So, after my engine toasted by a combination of water freeze and apparent oil starvation, I'm rebuilding it ... and doing some research on what might have happend oil-wise, as I do check my oil often, and all appeared well.
I got a couple old books regarding the T .. one was a CD of a scanned 'The Model T Ford Car' (Page')... page 95 & 96 talks about how lubrication is obtaind, and procedure (at that time, anyway) to change the oil. His 'rule was to add 1 quart of oil per 5 gallons of gasoline! ... then proceed to open the upper oil petcock until the oil ceased to drain. Wow ... that would be a lot of oil. As I think the print date was 1917 ... I suppose the situation might be a little different than a 1924 model, but essentially, thy are the same engine, yes?
I see now how the oil gets from the internal return pipe to the crankcase via the timing cover. As my return pipe was damaged, with almost a 1/2' (poorly covered) gash, that may have been part of it, but if anything, the oil would have leaked out and still be captured in the oil pan .... and would have starved the timing gear area. That wasn't the case. More likely the return tube(s) (I have an external one, as well) were plugged. I keep forgetting to actually run a wire through to see what/if anything might be in them.
The other thing that came to mind that the suggestion was to drain the oil every 500 miles, and thoroughly flush the crankcase with gasoline or kerosene, then refill with fresh oil. Is this ever really a good idea? Even modern oil change facilities sometimes tout a 'flush your oil' process, but really consider that to be an unnecessary process, and something for them to just make money on.
As to the return tubes ... any thoughts on running larger than normal tube for these returns? Yeah ... the inside one would be a bit problematic, but nothing a little soldering couldn't fix.....
You can get replacement inside oil lines with the large funnel. If some book recommended "to add 1 quart of oil per 5 gallons of gasoline" they were probably attempting to be well on the safe side of a leaky or worn engine. If your engine is a real "gusher" you might want to follow that advice. No need to flush an engine if you use detergent oil. As far as the change rule: 500 miles would seem to be reasonable in all conditions. Severe or dusty driving conditions might decrease that number. Easier driving conditions might increase it slightly. Go with whatever you feel comfortable with.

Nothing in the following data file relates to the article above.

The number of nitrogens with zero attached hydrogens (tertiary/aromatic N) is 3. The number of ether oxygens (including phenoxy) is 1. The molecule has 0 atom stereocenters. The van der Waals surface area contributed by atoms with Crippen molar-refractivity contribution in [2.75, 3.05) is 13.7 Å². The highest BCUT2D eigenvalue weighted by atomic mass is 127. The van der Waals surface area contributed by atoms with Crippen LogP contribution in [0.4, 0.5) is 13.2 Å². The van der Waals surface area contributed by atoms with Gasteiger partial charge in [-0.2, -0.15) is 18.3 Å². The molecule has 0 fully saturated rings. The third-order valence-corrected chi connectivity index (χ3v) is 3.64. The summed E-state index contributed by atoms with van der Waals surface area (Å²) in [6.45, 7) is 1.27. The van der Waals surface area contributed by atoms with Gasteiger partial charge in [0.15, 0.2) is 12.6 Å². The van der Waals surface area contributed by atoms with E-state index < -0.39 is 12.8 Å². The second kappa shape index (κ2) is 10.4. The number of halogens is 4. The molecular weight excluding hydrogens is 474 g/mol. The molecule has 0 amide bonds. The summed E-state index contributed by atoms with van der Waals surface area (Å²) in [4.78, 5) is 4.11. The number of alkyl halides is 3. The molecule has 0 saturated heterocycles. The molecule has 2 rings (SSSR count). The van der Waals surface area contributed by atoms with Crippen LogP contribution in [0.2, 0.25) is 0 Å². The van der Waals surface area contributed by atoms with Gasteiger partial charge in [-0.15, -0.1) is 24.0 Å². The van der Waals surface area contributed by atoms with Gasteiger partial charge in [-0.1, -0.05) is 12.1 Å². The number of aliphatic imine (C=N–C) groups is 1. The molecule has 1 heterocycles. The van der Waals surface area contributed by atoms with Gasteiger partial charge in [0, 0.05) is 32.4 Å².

Big difference today with gasoline, it very clean with driers and additives that didn't exist in Model T days, the old gas had a lot of kerosene and made lots more carbon i.e. sludge forming stuff than today's gas.
Wouldn't do a kerosene wash of the crankcase of a running engine. Save that wash when you take the engine apart!
Best results are to change the oil often, for me after every tour, those are mostly week long and 500 miles long.
To get most all old oil out, run the T til slightly warm, then park, with the front end up on some small blocks to get a tilt to the crankcase, that will allow more of the oil in the pan dippers to drain out.
Refill, with fresh, and leave the top petcock open until the tiny drip stream is gone, you then know the crankcase is full up. Most times the cheaper new oils are in 5 quart jugs. So I pour in most of it, and look for the open top petcock to announce the crankcase is full. But, be sure to close that petcock too
T hamks for the posts! Interesting... is the red oil levels above, all the oil the crank really has to work with?? If so, it indicates just how critical the oil level is. I envisioned the lower arms of the crank being submerged to a much greater extent!
The Victor Page textbook is not an official Ford Motor Company publication so some of things in it should be taken with a grain of salt.
It says when the Ford engine is new and there is no oil leakage, oil consumption is about one quart per 100 miles of operation.
The author says that his experience was he had to add one quart of oil for every five gallons of gasoline consumed during operation.
If he was getting 20 miles per gallon, then that would support his statement that his car used one quart of oil every 100 miles.
Again, take Victor Page's writing with a grain of saltů..